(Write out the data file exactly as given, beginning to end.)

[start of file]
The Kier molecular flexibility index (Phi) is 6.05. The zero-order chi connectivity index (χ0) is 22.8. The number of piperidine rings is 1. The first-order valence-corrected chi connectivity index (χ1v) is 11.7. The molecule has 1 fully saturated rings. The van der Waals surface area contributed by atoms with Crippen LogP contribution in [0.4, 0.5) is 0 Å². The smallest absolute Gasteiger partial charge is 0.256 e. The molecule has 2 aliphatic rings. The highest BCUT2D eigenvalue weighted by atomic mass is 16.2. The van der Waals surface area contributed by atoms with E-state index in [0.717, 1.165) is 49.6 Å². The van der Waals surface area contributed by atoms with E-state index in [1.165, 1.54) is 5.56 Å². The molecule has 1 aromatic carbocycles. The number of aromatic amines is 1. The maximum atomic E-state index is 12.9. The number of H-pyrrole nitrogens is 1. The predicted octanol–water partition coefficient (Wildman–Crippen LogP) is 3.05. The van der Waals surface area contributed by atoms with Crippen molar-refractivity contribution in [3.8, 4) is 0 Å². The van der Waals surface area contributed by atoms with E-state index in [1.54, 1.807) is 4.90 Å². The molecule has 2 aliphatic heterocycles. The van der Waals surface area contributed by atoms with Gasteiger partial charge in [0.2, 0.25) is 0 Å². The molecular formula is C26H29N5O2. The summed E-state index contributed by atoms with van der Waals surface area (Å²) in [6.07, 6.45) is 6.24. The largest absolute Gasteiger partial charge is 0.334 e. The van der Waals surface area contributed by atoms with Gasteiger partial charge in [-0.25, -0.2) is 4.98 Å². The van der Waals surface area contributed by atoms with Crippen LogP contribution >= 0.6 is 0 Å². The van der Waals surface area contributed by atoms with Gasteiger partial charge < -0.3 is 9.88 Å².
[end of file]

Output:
The Kier molecular flexibility index (Phi) is 6.05. The zero-order chi connectivity index (χ0) is 22.8. The number of piperidine rings is 1. The first-order valence-corrected chi connectivity index (χ1v) is 11.7. The molecule has 1 fully saturated rings. The van der Waals surface area contributed by atoms with Crippen LogP contribution in [0.4, 0.5) is 0 Å². The smallest absolute Gasteiger partial charge is 0.256 e. The molecule has 2 aliphatic rings. The highest BCUT2D eigenvalue weighted by atomic mass is 16.2. The van der Waals surface area contributed by atoms with E-state index in [0.717, 1.165) is 49.6 Å². The van der Waals surface area contributed by atoms with E-state index in [1.165, 1.54) is 5.56 Å². The molecule has 1 aromatic carbocycles. The number of aromatic amines is 1. The maximum atomic E-state index is 12.9. The number of H-pyrrole nitrogens is 1. The predicted octanol–water partition coefficient (Wildman–Crippen LogP) is 3.05. The van der Waals surface area contributed by atoms with Crippen molar-refractivity contribution in [3.8, 4) is 0 Å². The van der Waals surface area contributed by atoms with E-state index in [1.54, 1.807) is 4.90 Å². The molecule has 2 aliphatic heterocycles. The van der Waals surface area contributed by atoms with Gasteiger partial charge in [0.2, 0.25) is 0 Å². The molecular formula is C26H29N5O2. The summed E-state index contributed by atoms with van der Waals surface area (Å²) in [6.07, 6.45) is 6.24. The largest absolute Gasteiger partial charge is 0.334 e. The van der Waals surface area contributed by atoms with Gasteiger partial charge in [-0.25, -0.2) is 4.98 Å². The van der Waals surface area contributed by atoms with Crippen LogP contribution >= 0.6 is 0 Å². The van der Waals surface area contributed by atoms with Gasteiger partial charge < -0.3 is 9.88 Å².